Until Adu finds regular playing time at the club level, it's hard to envision that he'll get called back to the national team. He was on the U.S. roster for last year's Confederations Cup but didn't see the field, and he hasn't been in a U.S. camp since struggling with the B team at last July's Gold Cup and barely playing at the club level last fall. "It's a case of a young player who has aspirations but still hasn't been able to establish himself," says U.S. coach
Now that he's 20, it's easier for Adu to interact with his teammates off the field, and Aris players say they enjoy sharing a coffee or going to dinner with him. It was more challenging for Adu as a 14-year-old at D.C. United, where he says he "only felt comfortable with a couple of people. There were some guys who never warmed up to you because of everything you had." Adu showed only flashes of his potential in MLS, scoring 12 goals in 3½ seasons with D.C. United and Real Salt Lake, and he joined Portugal's Benfica on a $2 million transfer in 2007. At first he saw occasional action there, scoring two goals in 11 appearances, but Benfica went through three coaches in 2007-08, and the last of them (
Things really went downhill when Benfica loaned Adu to Monaco of the French league for 2008--09.
While Adu was not an automatic starter during his MLS days, the league's small rosters could never replicate the constant battle for playing time on European teams with no roster limits. As U.S. Under-20 coach
Last fall Adu went out on loan again from Benfica, this time to Belenenses, a team at the bottom of the Portuguese first division. It was a hastily arranged deal that came together on the last day before the transfer deadline. "I didn't even have a chance to talk to the coach before I went there," says Adu, who started just once and soon began seeking a way out. In January he joined Aris on an 18-month loan. Adu now has until the end of the 2010-11 season, when his contract runs out, to prove himself in European soccer. "It's like they gave you a lifeline," Adu says. "I started four games in a row, which is the most I have since MLS. I feel like a new person, and I'm happy again." It wasn't the only change Adu made; he also dumped his agent, IMG's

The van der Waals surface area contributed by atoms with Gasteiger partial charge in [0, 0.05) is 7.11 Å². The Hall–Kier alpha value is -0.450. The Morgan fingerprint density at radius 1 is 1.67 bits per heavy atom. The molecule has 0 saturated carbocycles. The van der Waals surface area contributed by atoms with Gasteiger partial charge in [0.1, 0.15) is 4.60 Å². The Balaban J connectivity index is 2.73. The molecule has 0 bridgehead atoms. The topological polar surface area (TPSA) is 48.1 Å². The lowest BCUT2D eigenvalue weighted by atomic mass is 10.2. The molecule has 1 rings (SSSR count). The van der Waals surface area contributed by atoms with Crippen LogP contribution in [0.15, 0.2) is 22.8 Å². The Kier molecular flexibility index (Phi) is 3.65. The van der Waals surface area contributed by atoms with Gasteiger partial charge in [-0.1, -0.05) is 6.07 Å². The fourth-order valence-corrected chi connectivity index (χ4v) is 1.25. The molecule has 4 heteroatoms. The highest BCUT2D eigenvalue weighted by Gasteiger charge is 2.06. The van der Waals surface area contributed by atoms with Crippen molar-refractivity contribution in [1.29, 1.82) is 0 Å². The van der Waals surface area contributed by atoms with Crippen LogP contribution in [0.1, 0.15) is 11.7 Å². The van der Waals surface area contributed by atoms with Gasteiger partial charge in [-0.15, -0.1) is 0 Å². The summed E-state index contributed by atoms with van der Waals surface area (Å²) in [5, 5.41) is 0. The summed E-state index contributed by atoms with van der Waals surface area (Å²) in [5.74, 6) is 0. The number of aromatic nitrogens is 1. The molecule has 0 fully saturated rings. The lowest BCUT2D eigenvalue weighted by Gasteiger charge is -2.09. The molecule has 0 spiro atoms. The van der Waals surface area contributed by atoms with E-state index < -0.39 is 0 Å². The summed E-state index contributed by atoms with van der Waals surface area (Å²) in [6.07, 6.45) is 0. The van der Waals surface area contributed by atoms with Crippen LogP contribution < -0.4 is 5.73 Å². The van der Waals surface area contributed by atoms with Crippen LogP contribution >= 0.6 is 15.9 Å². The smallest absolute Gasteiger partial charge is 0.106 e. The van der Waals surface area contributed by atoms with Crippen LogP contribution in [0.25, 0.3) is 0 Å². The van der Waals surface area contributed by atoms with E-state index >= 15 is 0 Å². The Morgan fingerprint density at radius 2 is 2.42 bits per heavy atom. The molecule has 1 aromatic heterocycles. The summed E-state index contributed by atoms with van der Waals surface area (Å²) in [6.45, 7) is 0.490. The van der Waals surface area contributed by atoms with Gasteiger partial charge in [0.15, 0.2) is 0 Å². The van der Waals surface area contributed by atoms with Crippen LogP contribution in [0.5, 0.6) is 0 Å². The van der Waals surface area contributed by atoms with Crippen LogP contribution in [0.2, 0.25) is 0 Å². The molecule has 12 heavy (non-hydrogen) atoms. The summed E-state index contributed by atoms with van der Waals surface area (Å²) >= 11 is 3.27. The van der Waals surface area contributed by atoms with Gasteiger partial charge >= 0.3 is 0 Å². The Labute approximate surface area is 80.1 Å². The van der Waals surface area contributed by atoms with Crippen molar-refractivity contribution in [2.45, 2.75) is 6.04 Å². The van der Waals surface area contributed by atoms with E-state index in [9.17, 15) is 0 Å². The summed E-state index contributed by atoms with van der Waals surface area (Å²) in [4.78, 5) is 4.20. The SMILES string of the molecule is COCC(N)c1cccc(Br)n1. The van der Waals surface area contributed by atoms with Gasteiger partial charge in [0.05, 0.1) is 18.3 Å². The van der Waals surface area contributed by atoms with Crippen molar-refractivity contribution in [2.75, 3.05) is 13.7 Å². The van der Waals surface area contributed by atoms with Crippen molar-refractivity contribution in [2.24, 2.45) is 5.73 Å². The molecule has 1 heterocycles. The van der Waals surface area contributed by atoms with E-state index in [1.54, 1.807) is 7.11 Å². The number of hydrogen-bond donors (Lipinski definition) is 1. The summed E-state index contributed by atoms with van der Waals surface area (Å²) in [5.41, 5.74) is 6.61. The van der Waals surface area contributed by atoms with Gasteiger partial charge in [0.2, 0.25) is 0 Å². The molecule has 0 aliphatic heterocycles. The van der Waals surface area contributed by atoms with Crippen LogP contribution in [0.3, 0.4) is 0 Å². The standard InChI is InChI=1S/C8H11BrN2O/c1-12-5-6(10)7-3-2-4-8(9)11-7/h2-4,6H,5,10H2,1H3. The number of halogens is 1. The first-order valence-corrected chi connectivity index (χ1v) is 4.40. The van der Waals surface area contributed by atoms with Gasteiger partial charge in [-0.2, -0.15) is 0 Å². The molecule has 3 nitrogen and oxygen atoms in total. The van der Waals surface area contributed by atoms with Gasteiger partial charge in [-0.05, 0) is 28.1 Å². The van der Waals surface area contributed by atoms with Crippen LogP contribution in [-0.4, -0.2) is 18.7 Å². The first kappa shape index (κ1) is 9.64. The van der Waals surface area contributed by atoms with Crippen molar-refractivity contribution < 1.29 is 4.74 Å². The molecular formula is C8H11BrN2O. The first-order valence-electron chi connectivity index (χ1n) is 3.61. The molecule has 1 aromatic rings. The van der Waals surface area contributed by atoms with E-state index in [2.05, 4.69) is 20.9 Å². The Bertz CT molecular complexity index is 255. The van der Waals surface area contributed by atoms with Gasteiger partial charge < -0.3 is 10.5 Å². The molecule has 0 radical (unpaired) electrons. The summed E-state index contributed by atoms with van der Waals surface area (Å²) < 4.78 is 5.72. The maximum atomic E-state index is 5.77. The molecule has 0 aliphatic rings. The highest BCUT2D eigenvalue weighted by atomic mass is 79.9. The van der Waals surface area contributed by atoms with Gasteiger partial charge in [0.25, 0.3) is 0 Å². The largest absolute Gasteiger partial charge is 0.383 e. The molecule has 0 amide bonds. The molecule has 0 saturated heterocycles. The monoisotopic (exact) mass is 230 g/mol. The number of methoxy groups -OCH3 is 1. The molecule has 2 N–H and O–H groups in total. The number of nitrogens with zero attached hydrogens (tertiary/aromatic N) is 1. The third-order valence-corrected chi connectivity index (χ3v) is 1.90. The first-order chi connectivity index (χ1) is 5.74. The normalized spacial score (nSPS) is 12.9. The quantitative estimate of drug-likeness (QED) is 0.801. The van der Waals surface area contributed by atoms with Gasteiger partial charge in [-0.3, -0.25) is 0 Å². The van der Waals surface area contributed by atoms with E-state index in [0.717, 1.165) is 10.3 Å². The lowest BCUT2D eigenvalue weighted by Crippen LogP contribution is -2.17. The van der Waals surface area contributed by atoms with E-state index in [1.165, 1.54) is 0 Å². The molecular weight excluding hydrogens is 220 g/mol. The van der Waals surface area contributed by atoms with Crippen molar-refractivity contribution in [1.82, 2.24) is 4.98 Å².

If Adu can't make an impact as a pro in Europe over the next year, he will most likely return to MLS. The question these days is how to view him: as a sixth-year pro who hasn't lived up to the hype or as a 20-year-old who still has potential? De Bontin hopes Adu can be another
It is an odd twist, the hope that an athlete who turned pro at 13 could become, in the end, a late bloomer. But if Freddy Adu is going to make it, that's how it will have to be.